Process & Control magazine is sponsoring the PPMA Show Learning Hub session ‘Energy efficient production: uncover the potential of waste’ being presented by Elliot Woolley, Lecturer in Sustainable Manufacturing – Loughborough University. The session takes place at 11:30am on Thursday 28th September. Here we ask Elliot some questions on the subject…

Manufacturing is responsible for about one third of global energy consumption and can represent a significant business cost. In this session, discover how waste heat energy can be recovered and re-used within a manufacturing environment and take a look into the future to see how new energy consumption models can change the way we manufacture products.

Q1. Please explain the different methods that can be used to recover waste heat energy.

There are four main methods used to recover waste heat energy. The most common uses a heat exchanger to improve the energy efficiency of a factory or plant by converting heat from one form to another. This is the most flexible method as it can be used by a wide range of applications thanks to the variety of heat exchangers available.

Manufacturers may also use a direct heat approach that recovers heat resulting from a process or product and reuses the ‘raw heat’; a thermodynamic cycle that uses a heat engine to effectively generate motion or electricity and finally; a thermoelectric method, which converts heat to electrical energy that can then be used for other processes within the manufacturing environment.

The variety of methods available means that there is a solution for almost any temperature range, ensuring that no matter the industry or sector – manufacturers can efficiently recover waste heat energy, monitor and control their environmental impacts from resource consumption and emissions in real time by using intelligent data collection, information processing and automated planning and control.


Q2. How easy is it to retrofit equipment used to recover waste heat energy, and what is the average ROI?

This widely depends on the application in question as some will lend themselves to heat recovery and some will present a more complex problem. When addressing which method to use, there are a wide range of factors to consider. Manufacturers need to assess how much heat is available, when it is available and when it would need to be reused. For example, can it be used at the same time it is recovered or will it need to be stored before it can be reused?

How heat is generated will also need to be assessed. For example, the medium of heat (e.g. a coolant fluid) may contain contaminants so, further steps may be required to ensure it can be recovered and reused within a plant or application.

Return on Investment (ROI) also largely depends on the same considerations. Typically, ROI can be seen within two years but this will vary on the application and industry. For example, the food industry usually operates at lower temperatures. While this might result in less efficient heat recovery, production is typically more consistent, which is a benefit. Each application will present different opportunities and challenges, so it is important to assess each site individually to determine the best method moving forward.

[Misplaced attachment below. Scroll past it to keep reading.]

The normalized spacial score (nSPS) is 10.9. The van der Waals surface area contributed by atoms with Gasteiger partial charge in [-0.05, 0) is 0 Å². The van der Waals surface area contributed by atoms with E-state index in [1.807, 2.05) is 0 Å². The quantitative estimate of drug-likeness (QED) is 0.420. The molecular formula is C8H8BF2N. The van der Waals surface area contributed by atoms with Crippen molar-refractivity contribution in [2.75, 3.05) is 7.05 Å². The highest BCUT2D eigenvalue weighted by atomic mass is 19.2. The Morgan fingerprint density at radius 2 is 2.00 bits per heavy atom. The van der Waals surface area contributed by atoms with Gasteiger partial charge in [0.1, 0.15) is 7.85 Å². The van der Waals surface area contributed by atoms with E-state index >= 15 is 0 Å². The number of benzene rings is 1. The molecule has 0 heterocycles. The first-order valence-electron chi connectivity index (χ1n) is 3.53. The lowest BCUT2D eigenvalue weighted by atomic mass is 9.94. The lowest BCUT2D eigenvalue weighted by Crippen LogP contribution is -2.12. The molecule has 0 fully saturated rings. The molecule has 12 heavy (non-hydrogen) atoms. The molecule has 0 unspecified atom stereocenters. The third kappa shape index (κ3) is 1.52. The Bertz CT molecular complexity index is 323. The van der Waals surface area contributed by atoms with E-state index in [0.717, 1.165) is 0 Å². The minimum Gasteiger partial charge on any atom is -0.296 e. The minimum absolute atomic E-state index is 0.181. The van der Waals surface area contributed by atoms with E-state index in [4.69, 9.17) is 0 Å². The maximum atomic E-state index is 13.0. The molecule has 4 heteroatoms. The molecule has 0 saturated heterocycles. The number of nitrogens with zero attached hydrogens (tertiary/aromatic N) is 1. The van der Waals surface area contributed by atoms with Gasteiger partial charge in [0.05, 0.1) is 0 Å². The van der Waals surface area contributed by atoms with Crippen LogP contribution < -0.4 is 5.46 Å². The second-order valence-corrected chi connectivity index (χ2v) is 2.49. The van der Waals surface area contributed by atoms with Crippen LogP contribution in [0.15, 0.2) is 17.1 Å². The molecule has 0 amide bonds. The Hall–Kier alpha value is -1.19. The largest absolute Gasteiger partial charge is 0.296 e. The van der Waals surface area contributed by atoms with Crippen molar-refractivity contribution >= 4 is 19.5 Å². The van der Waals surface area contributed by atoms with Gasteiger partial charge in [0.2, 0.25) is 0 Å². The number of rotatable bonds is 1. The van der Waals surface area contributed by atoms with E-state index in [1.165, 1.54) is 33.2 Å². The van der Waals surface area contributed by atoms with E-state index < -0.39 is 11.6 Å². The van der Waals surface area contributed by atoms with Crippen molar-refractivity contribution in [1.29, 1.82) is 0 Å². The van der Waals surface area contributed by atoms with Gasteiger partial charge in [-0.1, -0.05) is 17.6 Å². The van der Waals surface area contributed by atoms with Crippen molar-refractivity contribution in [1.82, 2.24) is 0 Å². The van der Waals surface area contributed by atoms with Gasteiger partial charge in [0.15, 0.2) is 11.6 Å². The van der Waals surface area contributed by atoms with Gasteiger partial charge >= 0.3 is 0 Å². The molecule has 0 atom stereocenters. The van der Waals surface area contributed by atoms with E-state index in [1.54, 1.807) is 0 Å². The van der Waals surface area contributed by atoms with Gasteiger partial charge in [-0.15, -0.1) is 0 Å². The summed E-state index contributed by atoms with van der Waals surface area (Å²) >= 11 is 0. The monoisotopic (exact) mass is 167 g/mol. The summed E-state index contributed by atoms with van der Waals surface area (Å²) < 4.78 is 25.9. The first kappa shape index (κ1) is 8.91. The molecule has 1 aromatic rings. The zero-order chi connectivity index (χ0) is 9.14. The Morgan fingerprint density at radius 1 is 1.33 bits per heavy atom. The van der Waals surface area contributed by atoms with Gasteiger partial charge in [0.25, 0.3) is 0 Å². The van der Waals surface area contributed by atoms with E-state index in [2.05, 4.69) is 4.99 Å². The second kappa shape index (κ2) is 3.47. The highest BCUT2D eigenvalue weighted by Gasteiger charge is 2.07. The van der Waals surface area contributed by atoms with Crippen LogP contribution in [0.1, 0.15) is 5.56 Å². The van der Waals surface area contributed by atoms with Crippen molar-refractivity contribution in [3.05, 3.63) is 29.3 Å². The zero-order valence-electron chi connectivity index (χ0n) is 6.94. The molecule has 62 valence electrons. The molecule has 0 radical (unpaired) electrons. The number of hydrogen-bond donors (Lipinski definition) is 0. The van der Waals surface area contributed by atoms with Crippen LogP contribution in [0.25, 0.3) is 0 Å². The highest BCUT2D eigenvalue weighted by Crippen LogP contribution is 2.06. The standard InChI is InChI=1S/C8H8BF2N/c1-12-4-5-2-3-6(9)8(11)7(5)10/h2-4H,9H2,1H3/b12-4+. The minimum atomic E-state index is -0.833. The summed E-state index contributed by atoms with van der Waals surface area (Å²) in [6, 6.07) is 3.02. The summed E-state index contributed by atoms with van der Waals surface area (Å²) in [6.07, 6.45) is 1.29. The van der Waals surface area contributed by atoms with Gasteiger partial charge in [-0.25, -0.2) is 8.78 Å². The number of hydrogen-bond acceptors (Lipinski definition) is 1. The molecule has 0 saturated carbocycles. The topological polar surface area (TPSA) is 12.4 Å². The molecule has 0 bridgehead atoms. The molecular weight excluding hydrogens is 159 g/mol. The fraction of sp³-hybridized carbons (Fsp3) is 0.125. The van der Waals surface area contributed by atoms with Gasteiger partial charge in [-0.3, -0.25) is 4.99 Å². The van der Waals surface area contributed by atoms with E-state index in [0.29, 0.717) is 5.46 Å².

In my session at the PPMA Show, I will explore how we can assess different manufacturing environments to determine the most efficient ways to recover waste heat energy for reuse.


Q3. Please explain a little more about new energy consumption models. What are they and how easily can they be implemented?

First, manufacturers need to evaluate if they are recovering waste in the best way possible. One method recommended is the embedded product energy model. By assessing the energy used across different activities within a factory we can identify the hot spots for the most efficient and inefficient areas before suggesting a method for energy recovery. This not only allows us to address where energy is produced but review how it can be best repurposed for processing or used for back office or heating purposes.

In terms of implementation, this again widely depends on the application. Factors for consideration include the complexity of the factory, how many products and types of product it produces and whether these are in single batches of one product or is there a variety of different products and formats produced? We also address the existing metering available within the factory. By building a complete picture of the processes run, we can uncover the potential of waste at each site and deliver an energy management solution to ensure that the manufacturing industry moves towards a future of more energy efficient production.